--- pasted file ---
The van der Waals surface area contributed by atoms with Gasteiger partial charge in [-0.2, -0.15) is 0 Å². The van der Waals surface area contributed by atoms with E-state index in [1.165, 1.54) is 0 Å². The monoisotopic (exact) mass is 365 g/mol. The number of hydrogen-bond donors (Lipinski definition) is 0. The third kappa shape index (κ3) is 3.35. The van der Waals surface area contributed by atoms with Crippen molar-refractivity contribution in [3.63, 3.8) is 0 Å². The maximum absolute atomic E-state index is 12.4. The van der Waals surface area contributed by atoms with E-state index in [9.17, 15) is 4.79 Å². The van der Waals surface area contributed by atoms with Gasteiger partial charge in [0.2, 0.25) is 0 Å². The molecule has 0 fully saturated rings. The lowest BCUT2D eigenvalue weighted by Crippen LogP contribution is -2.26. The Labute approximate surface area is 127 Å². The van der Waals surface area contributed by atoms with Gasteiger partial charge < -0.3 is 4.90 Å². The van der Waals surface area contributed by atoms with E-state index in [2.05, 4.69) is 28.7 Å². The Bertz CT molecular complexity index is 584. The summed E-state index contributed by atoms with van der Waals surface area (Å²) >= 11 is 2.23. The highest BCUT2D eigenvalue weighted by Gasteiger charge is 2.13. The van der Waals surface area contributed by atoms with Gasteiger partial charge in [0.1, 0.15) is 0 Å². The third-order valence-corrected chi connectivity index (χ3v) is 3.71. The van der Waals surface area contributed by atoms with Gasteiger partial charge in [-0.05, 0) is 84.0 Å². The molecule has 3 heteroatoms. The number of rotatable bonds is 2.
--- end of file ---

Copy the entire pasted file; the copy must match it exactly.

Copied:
The van der Waals surface area contributed by atoms with Gasteiger partial charge in [-0.2, -0.15) is 0 Å². The van der Waals surface area contributed by atoms with E-state index in [1.165, 1.54) is 0 Å². The monoisotopic (exact) mass is 365 g/mol. The number of hydrogen-bond donors (Lipinski definition) is 0. The third kappa shape index (κ3) is 3.35. The van der Waals surface area contributed by atoms with Crippen molar-refractivity contribution in [3.63, 3.8) is 0 Å². The maximum absolute atomic E-state index is 12.4. The van der Waals surface area contributed by atoms with E-state index in [9.17, 15) is 4.79 Å². The van der Waals surface area contributed by atoms with Gasteiger partial charge in [0.2, 0.25) is 0 Å². The molecule has 0 fully saturated rings. The lowest BCUT2D eigenvalue weighted by Crippen LogP contribution is -2.26. The Labute approximate surface area is 127 Å². The van der Waals surface area contributed by atoms with Gasteiger partial charge < -0.3 is 4.90 Å². The van der Waals surface area contributed by atoms with E-state index in [2.05, 4.69) is 28.7 Å². The Bertz CT molecular complexity index is 584. The summed E-state index contributed by atoms with van der Waals surface area (Å²) >= 11 is 2.23. The highest BCUT2D eigenvalue weighted by Gasteiger charge is 2.13. The van der Waals surface area contributed by atoms with Gasteiger partial charge in [0.1, 0.15) is 0 Å². The third-order valence-corrected chi connectivity index (χ3v) is 3.71. The van der Waals surface area contributed by atoms with Gasteiger partial charge in [-0.05, 0) is 84.0 Å². The molecule has 3 heteroatoms. The number of rotatable bonds is 2.